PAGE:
More than 360 million people in the world have disabling hearing loss, according to new global estimates on prevalence released by the WHO, for International Ear Care Day (March 3).

As the population ages globally, more people than ever before are facing hearing loss. One in three persons over the age of 65 years old (a total of 165 million people worldwide) lives with hearing loss. Although hearing loss from ageing can often be helped with hearing devices, there are not enough produced to meet the need.

“Current production of hearing aids meets less than 10% of global need. In developing countries, fewer than one out of 40 people who need a hearing aid have one.” says Dr Shelly Chadha of the WHO’s Department of Prevention of Blindness and Deafness. “WHO is exploring technology transfer as a way to promote access to hearing aids in developing countries.”

Infections of the ear are the leading cause of hearing loss

Another 32 million affected by hearing loss are children under the age of 15. Infections of the ear are the leading cause of the disability, especially in low- and middle-income countries. Prevalence of hearing loss is highest in South Asia, Asia Pacific, and sub-Saharan Africa, according to the latest WHO review of available studies.

Infectious diseases such as rubella, meningitis, measles, and mumps can lead to hearing loss. Most of these diseases can be prevented through vaccination. Other common causes include exposure to excessive noise, injuries to the ear or head, ageing, genetic causes, problems during pregnancy and childbirth (such as cytomegalovirus infection or syphilis), and the use of medications that can damage hearing.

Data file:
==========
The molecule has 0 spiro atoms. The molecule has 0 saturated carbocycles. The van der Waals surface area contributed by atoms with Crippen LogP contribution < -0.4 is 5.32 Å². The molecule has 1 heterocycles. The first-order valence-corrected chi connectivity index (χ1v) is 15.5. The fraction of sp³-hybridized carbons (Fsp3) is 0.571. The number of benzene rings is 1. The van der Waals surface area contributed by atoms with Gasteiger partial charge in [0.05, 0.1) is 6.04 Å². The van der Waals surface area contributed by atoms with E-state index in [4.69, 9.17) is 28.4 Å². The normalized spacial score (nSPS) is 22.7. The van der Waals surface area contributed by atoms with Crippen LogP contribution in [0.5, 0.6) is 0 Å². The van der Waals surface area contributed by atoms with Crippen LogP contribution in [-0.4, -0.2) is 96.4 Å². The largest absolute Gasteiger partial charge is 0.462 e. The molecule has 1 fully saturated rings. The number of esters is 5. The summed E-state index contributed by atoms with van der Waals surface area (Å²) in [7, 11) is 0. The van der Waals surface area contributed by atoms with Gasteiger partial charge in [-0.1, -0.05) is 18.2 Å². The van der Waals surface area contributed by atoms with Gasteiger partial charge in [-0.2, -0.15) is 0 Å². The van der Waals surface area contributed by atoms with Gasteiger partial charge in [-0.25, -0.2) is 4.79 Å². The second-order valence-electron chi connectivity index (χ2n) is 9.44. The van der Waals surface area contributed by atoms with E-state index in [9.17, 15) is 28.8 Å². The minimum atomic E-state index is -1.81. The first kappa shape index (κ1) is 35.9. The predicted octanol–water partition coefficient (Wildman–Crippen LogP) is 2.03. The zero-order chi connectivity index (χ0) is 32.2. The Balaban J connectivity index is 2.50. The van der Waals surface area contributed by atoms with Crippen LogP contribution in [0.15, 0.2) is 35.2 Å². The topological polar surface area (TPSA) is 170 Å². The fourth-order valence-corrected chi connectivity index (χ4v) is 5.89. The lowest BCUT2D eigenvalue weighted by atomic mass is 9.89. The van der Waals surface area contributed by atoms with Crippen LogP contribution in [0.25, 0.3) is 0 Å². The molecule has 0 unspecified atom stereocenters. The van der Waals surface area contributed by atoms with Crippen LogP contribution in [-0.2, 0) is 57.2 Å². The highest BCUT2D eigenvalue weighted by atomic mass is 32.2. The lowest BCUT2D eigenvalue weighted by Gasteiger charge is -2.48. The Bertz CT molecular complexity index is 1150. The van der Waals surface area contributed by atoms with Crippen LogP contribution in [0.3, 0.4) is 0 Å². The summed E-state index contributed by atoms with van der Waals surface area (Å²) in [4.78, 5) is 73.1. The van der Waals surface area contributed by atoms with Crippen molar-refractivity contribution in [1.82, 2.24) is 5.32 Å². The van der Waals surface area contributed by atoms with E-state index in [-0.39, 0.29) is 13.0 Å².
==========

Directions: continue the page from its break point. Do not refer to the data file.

Half of all cases are easily preventable

“About half of all cases of hearing loss are easily preventable while many can be treated through early diagnosis and suitable interventions such as surgically implanted hearing devices. Individuals with hearing loss can also benefit from sign language training and social support.”

WHO encourages countries to develop programs for preventing hearing loss within their primary health care systems, including vaccinating children against measles, meningitis, mumps, and rubella, screening and treating syphilis in pregnant women, and early assessment and management of hearing loss in babies.

SOURCE: The World Health Organization